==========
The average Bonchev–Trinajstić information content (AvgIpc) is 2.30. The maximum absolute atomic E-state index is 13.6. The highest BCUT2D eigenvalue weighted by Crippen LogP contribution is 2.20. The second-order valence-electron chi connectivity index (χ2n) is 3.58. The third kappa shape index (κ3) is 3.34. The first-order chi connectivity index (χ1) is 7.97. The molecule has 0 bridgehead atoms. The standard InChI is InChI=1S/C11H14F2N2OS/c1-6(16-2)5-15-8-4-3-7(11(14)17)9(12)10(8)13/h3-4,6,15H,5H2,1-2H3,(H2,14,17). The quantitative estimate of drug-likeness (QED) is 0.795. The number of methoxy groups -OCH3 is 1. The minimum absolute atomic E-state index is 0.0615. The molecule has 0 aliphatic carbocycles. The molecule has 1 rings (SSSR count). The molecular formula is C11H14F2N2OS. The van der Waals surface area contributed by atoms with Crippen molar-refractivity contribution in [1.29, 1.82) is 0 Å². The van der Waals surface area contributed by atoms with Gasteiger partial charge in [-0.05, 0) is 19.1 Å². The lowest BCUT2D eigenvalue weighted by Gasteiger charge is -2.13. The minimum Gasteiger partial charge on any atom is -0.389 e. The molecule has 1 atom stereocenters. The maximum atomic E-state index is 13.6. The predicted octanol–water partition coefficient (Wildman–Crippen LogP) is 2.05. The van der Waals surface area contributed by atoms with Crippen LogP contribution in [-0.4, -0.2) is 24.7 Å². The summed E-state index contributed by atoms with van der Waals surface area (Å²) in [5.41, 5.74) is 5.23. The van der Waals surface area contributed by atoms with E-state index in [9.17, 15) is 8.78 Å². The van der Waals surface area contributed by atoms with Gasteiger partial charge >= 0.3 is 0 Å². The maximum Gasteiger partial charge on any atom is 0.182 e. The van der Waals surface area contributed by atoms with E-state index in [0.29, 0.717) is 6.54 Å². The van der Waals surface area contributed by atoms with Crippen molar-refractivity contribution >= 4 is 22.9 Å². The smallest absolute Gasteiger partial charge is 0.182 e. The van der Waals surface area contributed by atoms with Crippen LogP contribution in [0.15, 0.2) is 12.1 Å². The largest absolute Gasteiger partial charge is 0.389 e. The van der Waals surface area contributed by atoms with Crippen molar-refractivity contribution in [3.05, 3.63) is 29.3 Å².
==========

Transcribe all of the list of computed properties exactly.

The average Bonchev–Trinajstić information content (AvgIpc) is 2.30. The maximum absolute atomic E-state index is 13.6. The highest BCUT2D eigenvalue weighted by Crippen LogP contribution is 2.20. The second-order valence-electron chi connectivity index (χ2n) is 3.58. The third kappa shape index (κ3) is 3.34. The first-order chi connectivity index (χ1) is 7.97. The molecule has 0 bridgehead atoms. The standard InChI is InChI=1S/C11H14F2N2OS/c1-6(16-2)5-15-8-4-3-7(11(14)17)9(12)10(8)13/h3-4,6,15H,5H2,1-2H3,(H2,14,17). The quantitative estimate of drug-likeness (QED) is 0.795. The number of methoxy groups -OCH3 is 1. The minimum absolute atomic E-state index is 0.0615. The molecule has 0 aliphatic carbocycles. The molecule has 1 rings (SSSR count). The molecular formula is C11H14F2N2OS. The van der Waals surface area contributed by atoms with Crippen molar-refractivity contribution in [1.29, 1.82) is 0 Å². The van der Waals surface area contributed by atoms with Gasteiger partial charge in [-0.05, 0) is 19.1 Å². The lowest BCUT2D eigenvalue weighted by Gasteiger charge is -2.13. The minimum Gasteiger partial charge on any atom is -0.389 e. The molecule has 1 atom stereocenters. The maximum atomic E-state index is 13.6. The predicted octanol–water partition coefficient (Wildman–Crippen LogP) is 2.05. The van der Waals surface area contributed by atoms with Crippen LogP contribution in [-0.4, -0.2) is 24.7 Å². The summed E-state index contributed by atoms with van der Waals surface area (Å²) in [5.41, 5.74) is 5.23. The van der Waals surface area contributed by atoms with E-state index in [9.17, 15) is 8.78 Å². The van der Waals surface area contributed by atoms with Gasteiger partial charge >= 0.3 is 0 Å². The maximum Gasteiger partial charge on any atom is 0.182 e. The van der Waals surface area contributed by atoms with E-state index in [0.29, 0.717) is 6.54 Å². The van der Waals surface area contributed by atoms with Crippen molar-refractivity contribution >= 4 is 22.9 Å². The smallest absolute Gasteiger partial charge is 0.182 e. The van der Waals surface area contributed by atoms with Crippen LogP contribution in [0.15, 0.2) is 12.1 Å². The largest absolute Gasteiger partial charge is 0.389 e. The van der Waals surface area contributed by atoms with Crippen molar-refractivity contribution in [3.05, 3.63) is 29.3 Å².